Dome House Plans

enviro-domeTEnviro Earthbag Dome An ideal starter home, this plan is easy to extend or even create large dome clusters. Compact, but highly livable, the Enviro Dome has everything you need. Two lofts add 235 sq.ft. extra space for sleeping, home office, living or storage. The enviro dome is perfect for the beginner do-it-yourselfer who wants to build their own eco-friendly home at the lowest possible cost.


The Enviro Dome 2 is the same plan as above, except there is a second bedroom dome and closet added on the right. Compact, but highly livable, the Enviro Dome 2 has three lofts with extra space for sleeping, home office, living or storage.


peace-domeTAnyone can build this simple Peace Dome which contains all of the necessities for habitation. In addition to the basics, you could incorporate solar hot water, greywater recycling, composting toilet (shown, although a flush toilet can be used) to further reduce your ecological footprint. There are hot/cold, wet/dry climate design options available.


In this Roundhouse/Dome Cluster there is a 2-story roundhouse in the center with either domes or more roundhouses on the east and west. There is a possible third bedroom, game room or home office in the roundhouse loft, 2 baths, separated bedrooms, large walk-in closets, dining area next to the windows, and lots of south-facing doors and windows.

rl28completeddomeTHow to Build a Small Earthbag Dome A free, step-by-step description of how a 14 foot diameter earthbag dome was created. This prototype dome could serve as a model for emergency shelters, cabins, studios, garden sheds, etc. It should work well in earthquake-prone areas and places subject to flooding, winds, and hurricanes. This description is presented in three parts.

spiraldomeTThe Spiral Dome Magic homes combines the Peace Dome and Spiral Houses, which are also available separately. But by combining them it really creates a truly exciting design. This unique, almost Hobbit-like earth-sheltered design includes a large grow bed, exposed timber ceiling and living roof. 452 sq. ft. interior dome, 740 sq. ft. interior spiral, plus pantry, 2 bedroom, 1 bath

Like otinyvilleTther tiny houses, Tinyville provides just the basics in a compact space. It is intended as a starter house for those with little or no building experience and very little money. This design joins a 13′ interior diameter main dome with loft and a 10′ interior diameter small dome, with a vaulted passageway.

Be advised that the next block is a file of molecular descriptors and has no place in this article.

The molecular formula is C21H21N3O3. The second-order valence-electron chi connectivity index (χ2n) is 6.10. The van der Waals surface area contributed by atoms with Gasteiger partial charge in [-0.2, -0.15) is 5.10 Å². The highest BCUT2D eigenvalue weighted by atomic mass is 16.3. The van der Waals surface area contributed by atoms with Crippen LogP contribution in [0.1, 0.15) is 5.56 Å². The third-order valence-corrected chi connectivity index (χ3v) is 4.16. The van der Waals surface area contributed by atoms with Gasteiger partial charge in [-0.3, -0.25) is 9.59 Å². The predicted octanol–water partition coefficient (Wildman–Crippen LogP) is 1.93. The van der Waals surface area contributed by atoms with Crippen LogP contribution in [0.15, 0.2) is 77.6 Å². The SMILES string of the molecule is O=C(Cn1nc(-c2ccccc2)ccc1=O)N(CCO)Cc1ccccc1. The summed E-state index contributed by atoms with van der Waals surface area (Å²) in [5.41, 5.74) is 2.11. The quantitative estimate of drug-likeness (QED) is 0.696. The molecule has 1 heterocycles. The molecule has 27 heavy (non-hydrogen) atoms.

12 thoughts on “Dome House Plans”

  1. I am very interested in this form of housing. I am looking into buying land asap. I was intered in one of the Owen geiger floor plans. I was wondering when purchasing the floor plan. Does the floor plan have specifics for example how many earth bags should be used and stuff like that? or do I just purchase as a build?

  2. Thank you. I will send pics. I wasn’t sure if that address was still correct because I sent a message there requesting to purchase house plans a few months ago and never got a response. Thank you.

  3. Is there an email address where I can send a photo? I was thinking about putting in a reinforcement from square iron tubing legs (2×2 filled with cement) and with an iron plate at the bottom and an iron trough at the top that we could pour cement into after it is in place so that it will conform to the bags that are sagging. Thanks.

    • Our contact information is at the top of the page. Your proposed solution might work. Not sure how you will actually do the repair.

  4. Hello Mr. Geiger,
    I am building a house in Kenya, incorporating arches in doorways in the Roman shape using auto tires for the form. I am using local workers, who are learning well in spite of a weak teacher. I neglected to use barbed wire in one of the arches. Now that the earthbags have seasoned and settled, there is some “mushrooming”. Four bags in the middle of the arch are dropping and I am fearing the wall above will be damaged. I think I can engineer some way to shore up the arch. I have pictures I can send but I don’t think that is an option here. Do you have any suggestions? Can you tell me if shoring up the arch will solve the problem.

    • It would be best to see a photo so I can better judge the situation. There are various ways of making arches. Plus, I’m not sure of the extent of the damage. It doesn’t sound good because arches are designed to lock together (get stronger) under a load. If they’re already slipping then that’s a bad sign.

    • The greatest danger may be long, straight unsupported walls. Walls like this need extra support from post and beam, buttresses, etc.


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